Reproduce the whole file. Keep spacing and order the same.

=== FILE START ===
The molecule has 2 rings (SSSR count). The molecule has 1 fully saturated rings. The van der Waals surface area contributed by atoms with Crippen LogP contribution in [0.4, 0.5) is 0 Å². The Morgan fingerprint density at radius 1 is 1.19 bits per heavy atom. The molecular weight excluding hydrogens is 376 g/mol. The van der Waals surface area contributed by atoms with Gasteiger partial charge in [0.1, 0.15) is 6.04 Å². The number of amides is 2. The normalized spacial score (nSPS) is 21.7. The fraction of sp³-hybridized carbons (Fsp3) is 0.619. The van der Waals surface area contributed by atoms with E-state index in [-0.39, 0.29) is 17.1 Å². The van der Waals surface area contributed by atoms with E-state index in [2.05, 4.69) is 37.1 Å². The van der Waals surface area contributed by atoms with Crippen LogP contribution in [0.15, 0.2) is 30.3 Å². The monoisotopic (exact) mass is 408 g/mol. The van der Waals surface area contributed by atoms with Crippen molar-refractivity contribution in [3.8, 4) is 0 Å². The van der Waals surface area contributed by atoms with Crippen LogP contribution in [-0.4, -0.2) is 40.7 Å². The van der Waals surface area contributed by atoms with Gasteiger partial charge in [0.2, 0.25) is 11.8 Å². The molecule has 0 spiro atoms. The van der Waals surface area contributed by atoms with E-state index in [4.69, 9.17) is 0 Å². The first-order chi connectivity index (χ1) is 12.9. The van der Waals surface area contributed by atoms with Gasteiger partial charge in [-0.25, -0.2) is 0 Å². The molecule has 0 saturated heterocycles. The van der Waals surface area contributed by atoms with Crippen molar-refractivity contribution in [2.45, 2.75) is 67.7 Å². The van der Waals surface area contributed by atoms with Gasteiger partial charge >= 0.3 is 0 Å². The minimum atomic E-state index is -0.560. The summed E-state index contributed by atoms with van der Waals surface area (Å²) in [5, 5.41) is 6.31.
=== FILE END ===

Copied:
The molecule has 2 rings (SSSR count). The molecule has 1 fully saturated rings. The van der Waals surface area contributed by atoms with Crippen LogP contribution in [0.4, 0.5) is 0 Å². The Morgan fingerprint density at radius 1 is 1.19 bits per heavy atom. The molecular weight excluding hydrogens is 376 g/mol. The van der Waals surface area contributed by atoms with Gasteiger partial charge in [0.1, 0.15) is 6.04 Å². The number of amides is 2. The normalized spacial score (nSPS) is 21.7. The fraction of sp³-hybridized carbons (Fsp3) is 0.619. The van der Waals surface area contributed by atoms with E-state index in [-0.39, 0.29) is 17.1 Å². The van der Waals surface area contributed by atoms with E-state index in [2.05, 4.69) is 37.1 Å². The van der Waals surface area contributed by atoms with Crippen LogP contribution in [0.15, 0.2) is 30.3 Å². The monoisotopic (exact) mass is 408 g/mol. The van der Waals surface area contributed by atoms with Crippen molar-refractivity contribution in [3.8, 4) is 0 Å². The van der Waals surface area contributed by atoms with Crippen LogP contribution in [-0.4, -0.2) is 40.7 Å². The van der Waals surface area contributed by atoms with Gasteiger partial charge in [0.2, 0.25) is 11.8 Å². The molecule has 0 spiro atoms. The van der Waals surface area contributed by atoms with E-state index in [4.69, 9.17) is 0 Å². The first-order chi connectivity index (χ1) is 12.9. The van der Waals surface area contributed by atoms with Gasteiger partial charge in [-0.25, -0.2) is 0 Å². The molecule has 0 saturated heterocycles. The van der Waals surface area contributed by atoms with Crippen molar-refractivity contribution in [2.45, 2.75) is 67.7 Å². The van der Waals surface area contributed by atoms with Gasteiger partial charge >= 0.3 is 0 Å². The minimum atomic E-state index is -0.560. The summed E-state index contributed by atoms with van der Waals surface area (Å²) in [5, 5.41) is 6.31.